No measures were taken before and during the Route 91 Music festival to mitigate a possible sniper attack from an elevated position. Counter-snipers were not on standby. Nobody in the command structure of the LVMPD thought outside the box that a sniper attack from a high rise could be a potential threat.
There have been several such attacks in this country over the years.
In July of 2016 a sniper attack from an elevated position in a parking garage in Dallas, Texas left five police officers dead and seven other persons wounded.
In Las Vegas on New Year’s Eve during the closure of Las Vegas Boulevard police snipers are deployed along the Strip to protect the hundreds of thousands of tourists who fill the streets.
One police source who spoke to the BPE for this story confirmed the sniper deployments during New Year’s Eve celebrations over the years. He said that the question came up many times at the LVMPD that, “What do we do if someone starts shooting from one of the hotel windows down?”
Stephen Paddock fired unimpeded for ten minutes. Would things have turned out differently had there been police snipers on standby that could have responded to counter Paddock’s fire and thus reduce the casualties? That we will never know, because after all the training scenarios, prior incidents, and just plain common sense, nobody in the police department made a command decision that could have saved lives on the night of October 1, 2017, by having counter-snipers standing by.
Seven months since the Massacre and we still do not know why the full LVMPD SWAT Team was not available even after one hour to back up SWAT Officer Levi Hancock when he entered Paddock’s suite with an ad-hoc team of patrol officers.
Sheriff Joe Lombardo and Undersheriff Kevin McMahill told the press that there was no hurry because the situation was contained after Paddock stopped firing.
No, it wasn’t. Waiting over one hour to make entry into Paddock’s suite that night was and is unacceptable. Nobody knew if firing would start again. The police weren’t even sure anyone was still in the room. It goes against police protocol on active shooter incidents. The first four officers on scene are trained to make entry.
When the Baltimore Post-Examiner interviewed former U.S. Navy Seal Matt Bracken for one of our stories, he said that it was a tactically poor decision and could have led to the death and wounding of more people. “It was still an active shooter incident whether he was firing at that time or not,” Bracken said. “It’s not a contained situation until they got their boot on his neck and the room has been cleared for sure.”
The Baltimore Post-Examiner was told that after the October 1 Massacre the LVMPD has now trained some patrol officers as ‘Special Purpose Riflemen.’ They have AR-15 platform-type rifles with variable low power optics for longer shots and are deployed at events for watching crowds.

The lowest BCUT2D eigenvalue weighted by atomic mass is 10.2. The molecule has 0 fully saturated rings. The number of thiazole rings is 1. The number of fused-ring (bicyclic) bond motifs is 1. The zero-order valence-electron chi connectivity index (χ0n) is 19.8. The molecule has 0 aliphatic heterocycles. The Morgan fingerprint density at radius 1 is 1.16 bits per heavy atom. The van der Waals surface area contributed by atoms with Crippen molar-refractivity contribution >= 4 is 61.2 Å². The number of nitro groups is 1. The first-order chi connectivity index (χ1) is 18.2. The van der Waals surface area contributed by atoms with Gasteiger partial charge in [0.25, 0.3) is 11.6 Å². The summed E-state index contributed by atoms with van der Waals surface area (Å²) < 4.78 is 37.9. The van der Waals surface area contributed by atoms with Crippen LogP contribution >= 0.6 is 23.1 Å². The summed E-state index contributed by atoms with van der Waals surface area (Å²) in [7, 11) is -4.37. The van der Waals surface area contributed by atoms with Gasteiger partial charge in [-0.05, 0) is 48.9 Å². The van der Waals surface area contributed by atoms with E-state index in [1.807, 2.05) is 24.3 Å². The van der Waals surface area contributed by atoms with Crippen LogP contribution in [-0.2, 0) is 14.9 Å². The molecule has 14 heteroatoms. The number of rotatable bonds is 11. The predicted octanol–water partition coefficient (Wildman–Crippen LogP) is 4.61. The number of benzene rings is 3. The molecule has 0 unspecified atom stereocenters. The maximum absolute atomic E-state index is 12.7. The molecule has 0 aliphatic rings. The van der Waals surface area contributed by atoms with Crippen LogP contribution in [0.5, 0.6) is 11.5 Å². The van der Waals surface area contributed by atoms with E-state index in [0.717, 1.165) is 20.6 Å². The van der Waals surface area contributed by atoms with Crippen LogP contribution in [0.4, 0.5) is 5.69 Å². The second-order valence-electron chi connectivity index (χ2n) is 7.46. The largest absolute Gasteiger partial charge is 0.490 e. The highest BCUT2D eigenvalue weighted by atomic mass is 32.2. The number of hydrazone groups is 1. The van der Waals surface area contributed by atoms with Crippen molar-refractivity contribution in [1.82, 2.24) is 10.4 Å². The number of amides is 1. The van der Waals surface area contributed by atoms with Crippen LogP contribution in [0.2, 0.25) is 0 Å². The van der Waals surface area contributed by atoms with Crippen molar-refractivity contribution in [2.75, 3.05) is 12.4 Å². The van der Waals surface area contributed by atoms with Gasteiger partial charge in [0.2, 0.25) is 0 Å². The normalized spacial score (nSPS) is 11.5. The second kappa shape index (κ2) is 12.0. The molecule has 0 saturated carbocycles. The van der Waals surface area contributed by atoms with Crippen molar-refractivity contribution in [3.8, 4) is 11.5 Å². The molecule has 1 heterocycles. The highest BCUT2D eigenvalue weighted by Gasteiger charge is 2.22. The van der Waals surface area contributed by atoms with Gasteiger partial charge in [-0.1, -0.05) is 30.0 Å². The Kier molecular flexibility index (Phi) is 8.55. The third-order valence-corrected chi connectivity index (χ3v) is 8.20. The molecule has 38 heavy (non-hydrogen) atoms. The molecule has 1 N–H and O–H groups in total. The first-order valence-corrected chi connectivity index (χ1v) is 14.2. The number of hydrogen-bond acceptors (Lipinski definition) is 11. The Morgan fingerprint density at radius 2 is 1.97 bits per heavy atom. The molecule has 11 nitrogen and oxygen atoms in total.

As one police officer told me, “foresight is priceless, hindsight is 20/20.”
Top photo: FBI still from hostage training video.
Doug authored over 135 articles on the October 1, 2017 Las Vegas Massacre, more than any other single journalist in the country. He investigates stories on corruption, law enforcement and crime. Doug is a US Army Military Police Veteran, former police officer, deputy sheriff and criminal investigator. Doug spent 20 years in the hotel/casino industry as an investigator and then as Director of Security and Surveillance. He also spent a short time with the US Dept. of Homeland Security, Transportation Security Administration. In 1986 Doug was awarded Criminal Investigator of the Year by the Loudoun County Sheriff’s Office in Virginia for his undercover work in narcotics enforcement. In 1992 and 1993 Doug testified in court that a sheriff’s office official and the county prosecutor withheld exculpatory evidence during the 1988 trial of a man accused of the attempted murder of his wife. Doug’s testimony led to a judge’s decision to order the release of the man from prison in 1992 and awarded him a new trial, in which he was later acquitted. As a result of Doug breaking the police “blue wall of silence,” he was fired by the county sheriff. His story was featured on Inside Edition, Current Affair and CBS News’ “Street Stories with Ed Bradley”. In 1992 after losing his job, at the request of the Federal Bureau of Investigation, Doug infiltrated a group of men who were plotting the kidnapping of a Dupont fortune heir and his wife. Doug has been a guest on national television and radio programs speaking on the stories he now writes as an investigative journalist.